One night this summer a young man stumbled out of a house in south Minneapolis where a loud party was underway. He was naked to the waist and distressed to his core. Possibly on drugs, he was clearly in the grip of despair — holding the sides of his head and howling in pain.
A startled dog-walker watched for a moment from a distance, and then pulled out his phone. The young man needed help. As the walker's fingers unlocked the phone, however, a caution light blinked on in his brain. If he called 911, how would the story end? The young man was Black and evidently desperate. If the Minneapolis police came, how might they respond?
The dog-walker's quandary is a sad commentary. Too many recent events can prompt doubts about the wisdom of a call to the Minneapolis police. Officers may be ill-equipped to meet the challenge of an emotionally disturbed person and safely de-escalate the encounter.
So it's appropriate that Minneapolis has arranged with Canopy Mental Health and Consulting to supply crisis teams for use in similar emergencies. The Canopy agreement is part of the City Council's 2020 Safety for All Plan that uses money originally budgeted for the Police Department to fund new approaches to public safety. The need for such help is clear — and so is the potential harm of going without. Which, unfortunately, is where Minneapolis finds itself at the moment.
As reported in the Star Tribune last week, the contract that was supposed to take effect in August has been postponed until approximately November. A city spokesperson blamed "the delay in finalizing signatures on the contract, obtaining unique insurance certificates, specific trainings and background checks."
The delay is disturbing for at least three reasons: One, securing insurance and putting signatures on contracts are not unforeseeable obstacles. A failure to deal with such issues may suggest a lack of thorough planning. Two, Minneapolis is in the grip of a violent-crime wave, and an overworked police force may not have the resources to be patient when confronted with an abusive or violent subject.
Three, Minneapolis police no longer get help from Hennepin County's Community Outreach for Psychiatric Emergencies program. Mental health counselors employed by COPE "were great," said Sue Abderholden, executive director of the National Alliance on Mental Illness (NAMI) Minnesota. "People loved COPE."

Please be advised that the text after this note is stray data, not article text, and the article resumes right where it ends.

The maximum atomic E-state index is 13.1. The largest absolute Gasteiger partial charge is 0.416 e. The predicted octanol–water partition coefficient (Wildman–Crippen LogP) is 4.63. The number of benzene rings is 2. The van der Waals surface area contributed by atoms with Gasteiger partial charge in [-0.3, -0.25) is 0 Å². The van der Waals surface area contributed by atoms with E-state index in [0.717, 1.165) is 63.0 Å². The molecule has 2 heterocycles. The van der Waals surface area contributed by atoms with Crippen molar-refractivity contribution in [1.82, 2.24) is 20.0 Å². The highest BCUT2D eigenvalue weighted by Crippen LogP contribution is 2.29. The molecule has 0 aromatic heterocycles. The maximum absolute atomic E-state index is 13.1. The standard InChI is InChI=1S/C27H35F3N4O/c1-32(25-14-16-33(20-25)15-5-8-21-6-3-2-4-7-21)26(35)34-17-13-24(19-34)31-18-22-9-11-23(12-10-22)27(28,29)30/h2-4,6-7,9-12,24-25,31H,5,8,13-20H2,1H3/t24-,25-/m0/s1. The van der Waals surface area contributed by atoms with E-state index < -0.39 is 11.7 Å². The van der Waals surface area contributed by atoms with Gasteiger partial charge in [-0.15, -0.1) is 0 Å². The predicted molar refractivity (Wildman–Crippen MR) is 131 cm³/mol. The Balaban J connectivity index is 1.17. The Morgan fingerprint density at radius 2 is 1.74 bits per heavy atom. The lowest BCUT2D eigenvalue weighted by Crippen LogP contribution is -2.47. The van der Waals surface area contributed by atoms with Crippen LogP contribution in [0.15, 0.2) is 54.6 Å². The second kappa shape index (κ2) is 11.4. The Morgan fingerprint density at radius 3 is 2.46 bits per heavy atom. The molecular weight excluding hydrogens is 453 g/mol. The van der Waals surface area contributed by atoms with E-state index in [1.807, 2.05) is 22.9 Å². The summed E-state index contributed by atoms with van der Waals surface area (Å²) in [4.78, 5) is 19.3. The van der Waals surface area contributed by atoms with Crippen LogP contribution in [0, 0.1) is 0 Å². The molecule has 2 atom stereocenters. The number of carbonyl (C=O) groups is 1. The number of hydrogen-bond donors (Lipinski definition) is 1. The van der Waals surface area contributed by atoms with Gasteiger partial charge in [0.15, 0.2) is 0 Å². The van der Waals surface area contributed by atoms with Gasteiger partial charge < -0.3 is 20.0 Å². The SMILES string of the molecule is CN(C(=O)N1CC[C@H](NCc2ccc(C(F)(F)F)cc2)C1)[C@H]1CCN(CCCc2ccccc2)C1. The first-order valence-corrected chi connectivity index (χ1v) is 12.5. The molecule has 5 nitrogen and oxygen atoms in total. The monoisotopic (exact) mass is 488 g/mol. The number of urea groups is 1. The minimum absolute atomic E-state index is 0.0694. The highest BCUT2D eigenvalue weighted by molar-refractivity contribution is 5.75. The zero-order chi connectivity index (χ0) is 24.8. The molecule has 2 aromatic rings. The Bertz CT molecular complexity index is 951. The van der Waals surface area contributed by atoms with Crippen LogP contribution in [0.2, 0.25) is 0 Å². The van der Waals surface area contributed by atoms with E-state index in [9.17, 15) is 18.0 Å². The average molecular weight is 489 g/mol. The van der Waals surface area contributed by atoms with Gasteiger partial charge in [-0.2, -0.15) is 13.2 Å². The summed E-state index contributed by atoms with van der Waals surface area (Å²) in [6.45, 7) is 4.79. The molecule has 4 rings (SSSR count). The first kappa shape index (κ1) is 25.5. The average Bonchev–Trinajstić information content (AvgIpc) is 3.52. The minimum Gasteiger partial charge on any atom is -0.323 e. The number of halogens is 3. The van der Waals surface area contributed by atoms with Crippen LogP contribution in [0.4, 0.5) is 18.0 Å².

That service, which Abderholden pointed out was underfunded and understaffed even before the pandemic, suffered further under the constraints imposed by COVID-19. The police officers who worked with COPE staffers were reassigned.
Leah Kaiser, the senior Hennepin County administrator for behavioral health, told an editorial writer that the county is at work on a wide-ranging reform of mental health initiatives. Those reforms include embedding social workers in dispatch centers.
"We want an effective response for all residents of Hennepin County, including those who live in Minneapolis," she said. The county's effort should produce positive results, Kaiser said, but she acknowledged that Minneapolis is heading down a different path.
Abderholden said she fully understands the factors that may be contributing to Canopy's delay. "If you're starting a brand-new service, you can't just snap your fingers and make it happen," she said. Mental health care in general suffers from a lack of available staff and financial resources. "I know it's really hard for them, and I'm sure staffing is a huge part of it," Abderholden said.
The anguished young man suffering a crisis last summer as a Star Tribune editorial writer walked his dog got the help he so obviously needed. An ambulance arrived, and the encounter ended peacefully. Another positive sign this year was the passage of Travis' Law, named for Travis Jordan, whom police shot and killed three years ago. That law requires dispatchers to funnel mental health calls to crisis teams when circumstances permit.
All the more reason to get those crisis teams up and running in Minneapolis.